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Buy 'Daredevil Visionaries: Frank Miller, Volume 1,' which compiles Miller's first nine 'Daredevil' issues as an illustrator only.

Buy 'Daredevil Visionaries: Frank Miller, Volume 2,' which compiles Miller's first 14 'Daredevil' issues as both writer and illustrator.

Buy 'Daredevil Visionaries: Frank Miller, Volume 3,' which compiles the last eight issues of Miller's first breakthrough run on 'Daredevil.'

Buy 'Daredevil Visionaries: Kevin Smith,' which reprints 'Daredevil' issues written by movie director-turned-comics scribe Kevin Smith.

Buy the 'Daredevil vs. Spider-Man' DVD, which compiles all of Daredevil's guest appearances on animated Marvel Comics superhero shows.

Buy the 'Daredevil' score album.

Buy the 'Daredevil' 'songs from and inspired by the movie' album.


Of Human Bondage Outfits: Leather- and rubber-clad Elektra (Jennifer Garner) and Daredevil (Ben Affleck) square off in the newest superhero movie.

Radar Love

'Daredevil' comes to the screen in tepid, sometimes laughable, actioner

By Richard von Busack

I WAS CAPTIVATED by The Man Without Fear during Frank Miller's days of writing and drawing Daredevil comics in the early 1980s. The unexpectedly mature plotting and the striking graphics--particularly Miller's use of negative space--represented a breakthrough in the form. Miller brought in thousands of readers who previously had never cared about Marvel Comics' red-suited, low-cal substitute for Batman, created by Stan Lee and Bill Everett in 1964. Miller's stories pushed the Comics Code until it almost snapped. These restrictions were even tougher than Hollywood's old Production Code, declaring that a hero mustn't kill, mustn't carry a gun--even when it seemed that he was most justified.

Later, Miller left, and the crapification process started (which began in earnest when they brought Elektra back from the dead, after Miller had buried her in a snowy grave, and that's about the time I stopped reading it). Miller moved to DC Comics to create The Dark Knight Returns, about Batman's last case. The graphic novel was a national success, leading directly to four Batman films that sourced the look of Miller's comics.

Twenty years later, Daredevil arrives on the big screen, and its day-lateness and dollar-shortness make it very slight. Director/writer Mark Steven Johnson introduces almost nothing new. Ben Affleck stars as poor but honest lawyer Matt Murdock. Blinded in childhood but given extraordinary senses as compensation, he falls for martial artist Elektra (Jennifer Garner, the much vaunted star of Alias). An assassin named Bullseye (Colin Farrell) enters the picture and interferes with the romance. This killer with unerring aim murders her father, but since Elektra believes that Daredevil is responsible, she decides to hunt him down. Farrell steals the show as the mad Irish Bullseye, with a modern-primitive scarification target on his forehead. Although Michael Clarke Duncan is an imposing semimythical crime boss, he really doesn't have much to do except smoke a cigar in a significant manner. You wait in vain for Duncan's Kingpin to do something wonderful, besides pose.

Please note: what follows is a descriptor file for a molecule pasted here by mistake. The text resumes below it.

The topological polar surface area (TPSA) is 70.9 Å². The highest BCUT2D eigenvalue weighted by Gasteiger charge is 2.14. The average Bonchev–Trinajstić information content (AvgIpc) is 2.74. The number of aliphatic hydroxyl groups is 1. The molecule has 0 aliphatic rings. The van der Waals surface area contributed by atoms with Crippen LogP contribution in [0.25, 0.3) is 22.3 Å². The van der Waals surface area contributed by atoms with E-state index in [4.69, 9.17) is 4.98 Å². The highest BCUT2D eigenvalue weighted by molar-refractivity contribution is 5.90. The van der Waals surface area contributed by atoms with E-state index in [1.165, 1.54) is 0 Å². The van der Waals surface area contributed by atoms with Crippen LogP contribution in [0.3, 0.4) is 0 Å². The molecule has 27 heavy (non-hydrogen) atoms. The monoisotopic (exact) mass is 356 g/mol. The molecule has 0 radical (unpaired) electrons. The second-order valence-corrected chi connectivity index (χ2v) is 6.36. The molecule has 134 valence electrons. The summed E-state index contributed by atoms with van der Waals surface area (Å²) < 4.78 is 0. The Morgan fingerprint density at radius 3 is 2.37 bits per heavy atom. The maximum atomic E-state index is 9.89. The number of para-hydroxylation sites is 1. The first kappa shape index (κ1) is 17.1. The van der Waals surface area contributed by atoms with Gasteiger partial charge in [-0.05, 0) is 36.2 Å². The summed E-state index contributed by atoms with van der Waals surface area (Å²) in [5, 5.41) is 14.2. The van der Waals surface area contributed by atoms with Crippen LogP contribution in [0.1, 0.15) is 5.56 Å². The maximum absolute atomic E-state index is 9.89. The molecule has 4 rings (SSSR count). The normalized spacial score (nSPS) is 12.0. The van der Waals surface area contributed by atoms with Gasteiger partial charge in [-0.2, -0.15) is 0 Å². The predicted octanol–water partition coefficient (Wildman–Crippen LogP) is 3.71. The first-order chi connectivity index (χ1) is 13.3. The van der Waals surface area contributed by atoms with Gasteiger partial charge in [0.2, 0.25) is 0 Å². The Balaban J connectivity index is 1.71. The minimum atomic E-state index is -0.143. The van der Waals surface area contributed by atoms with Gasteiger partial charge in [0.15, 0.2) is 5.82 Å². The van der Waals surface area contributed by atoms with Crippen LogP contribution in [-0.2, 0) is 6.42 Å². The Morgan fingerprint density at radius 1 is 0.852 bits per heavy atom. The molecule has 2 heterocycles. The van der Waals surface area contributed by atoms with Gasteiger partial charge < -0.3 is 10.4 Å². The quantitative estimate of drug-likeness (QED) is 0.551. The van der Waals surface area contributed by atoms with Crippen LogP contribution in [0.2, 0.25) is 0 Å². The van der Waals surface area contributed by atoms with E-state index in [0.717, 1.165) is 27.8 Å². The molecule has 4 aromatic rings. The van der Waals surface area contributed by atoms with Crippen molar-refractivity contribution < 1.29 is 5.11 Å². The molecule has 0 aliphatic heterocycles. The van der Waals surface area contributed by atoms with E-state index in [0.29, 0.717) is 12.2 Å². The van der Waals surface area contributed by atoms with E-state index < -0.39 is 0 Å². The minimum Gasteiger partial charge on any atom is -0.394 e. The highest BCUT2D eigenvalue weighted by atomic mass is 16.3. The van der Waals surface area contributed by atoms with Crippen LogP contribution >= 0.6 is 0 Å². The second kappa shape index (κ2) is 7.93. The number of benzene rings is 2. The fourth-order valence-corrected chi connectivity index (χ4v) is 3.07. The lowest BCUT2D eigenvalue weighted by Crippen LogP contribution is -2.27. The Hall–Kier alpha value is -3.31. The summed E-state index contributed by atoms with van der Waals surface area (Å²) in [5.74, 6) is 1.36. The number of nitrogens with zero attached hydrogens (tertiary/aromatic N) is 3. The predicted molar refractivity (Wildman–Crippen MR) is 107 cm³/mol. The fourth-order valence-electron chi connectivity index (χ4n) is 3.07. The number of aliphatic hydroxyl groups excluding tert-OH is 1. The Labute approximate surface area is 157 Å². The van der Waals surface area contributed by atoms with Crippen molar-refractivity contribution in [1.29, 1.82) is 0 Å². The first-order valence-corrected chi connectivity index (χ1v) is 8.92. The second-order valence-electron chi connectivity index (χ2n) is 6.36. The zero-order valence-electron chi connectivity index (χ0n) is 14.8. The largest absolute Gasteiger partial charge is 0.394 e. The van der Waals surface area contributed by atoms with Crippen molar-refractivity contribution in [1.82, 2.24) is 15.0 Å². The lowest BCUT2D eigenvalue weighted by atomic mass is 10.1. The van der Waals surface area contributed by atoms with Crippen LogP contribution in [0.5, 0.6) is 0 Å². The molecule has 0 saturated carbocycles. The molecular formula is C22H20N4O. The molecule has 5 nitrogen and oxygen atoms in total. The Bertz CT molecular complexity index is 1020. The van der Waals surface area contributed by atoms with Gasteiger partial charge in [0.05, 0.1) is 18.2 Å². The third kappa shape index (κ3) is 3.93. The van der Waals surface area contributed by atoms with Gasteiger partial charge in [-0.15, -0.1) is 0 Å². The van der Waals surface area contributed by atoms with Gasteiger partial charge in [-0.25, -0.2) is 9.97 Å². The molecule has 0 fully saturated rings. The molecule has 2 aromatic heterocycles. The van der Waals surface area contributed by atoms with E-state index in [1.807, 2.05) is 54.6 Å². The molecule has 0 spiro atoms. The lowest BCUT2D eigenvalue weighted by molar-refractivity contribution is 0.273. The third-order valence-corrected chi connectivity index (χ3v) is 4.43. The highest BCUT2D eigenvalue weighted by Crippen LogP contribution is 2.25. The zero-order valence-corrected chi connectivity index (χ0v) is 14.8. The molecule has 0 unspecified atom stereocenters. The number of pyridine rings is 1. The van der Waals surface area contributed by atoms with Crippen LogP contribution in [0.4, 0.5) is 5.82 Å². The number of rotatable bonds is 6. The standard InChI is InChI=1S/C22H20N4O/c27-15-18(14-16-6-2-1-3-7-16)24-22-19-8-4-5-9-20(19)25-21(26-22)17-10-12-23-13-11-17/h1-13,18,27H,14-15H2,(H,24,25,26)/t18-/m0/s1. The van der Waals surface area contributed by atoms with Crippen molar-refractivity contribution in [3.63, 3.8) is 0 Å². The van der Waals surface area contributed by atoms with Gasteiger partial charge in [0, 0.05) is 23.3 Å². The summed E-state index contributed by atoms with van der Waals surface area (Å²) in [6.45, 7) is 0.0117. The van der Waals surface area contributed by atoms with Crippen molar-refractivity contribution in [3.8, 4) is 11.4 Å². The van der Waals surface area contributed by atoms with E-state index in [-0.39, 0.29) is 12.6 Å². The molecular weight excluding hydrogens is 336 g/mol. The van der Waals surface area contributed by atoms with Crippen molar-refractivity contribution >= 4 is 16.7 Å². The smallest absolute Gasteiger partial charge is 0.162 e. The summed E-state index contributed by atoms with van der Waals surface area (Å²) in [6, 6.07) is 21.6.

Johnson, working after the Batman films have waxed and waned, is playing catch-up. He has tried to make Daredevil a more realistic hero--giving him scars and a lair full of painkillers. Supposedly, Murdock is broke, and yet he has a headquarters that must have cost beaucoup bucks. Aside from the now-derivative imagery; the "Will you accept this rose?" gesture the Kingpin makes to his cadavers (like the roses Bruce Wayne left on the sidewalk in Tim Burton's Batman); the masked lovers fighting (Batman Returns)--beyond the array of things we've seen before lies the question of what the film is trying to say. Superman (and Spider-Man) turn away from love and embrace duty; Batman turns away from love and embraces solitude. As we see in the opening, the haunted Catholic Daredevil embraces the cross in his time of crisis, but then he later has no compunction about knocking the villain through a church's stained-glass window right after he's supposedly found forgiveness. And the priest cheers him on as he vandalizes the church.

Daredevil (PG-13; 103 min.), directed and written by Mark Steven Johnson, photographed by Ericson Core and starring Ben Affleck and Jennifer Garner, opens Friday at selected theaters valleywide.

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From the February 13-19, 2003 issue of Metro, Silicon Valley's Weekly Newspaper.

Copyright © Metro Publishing Inc. Metroactive is affiliated with the Boulevards Network.

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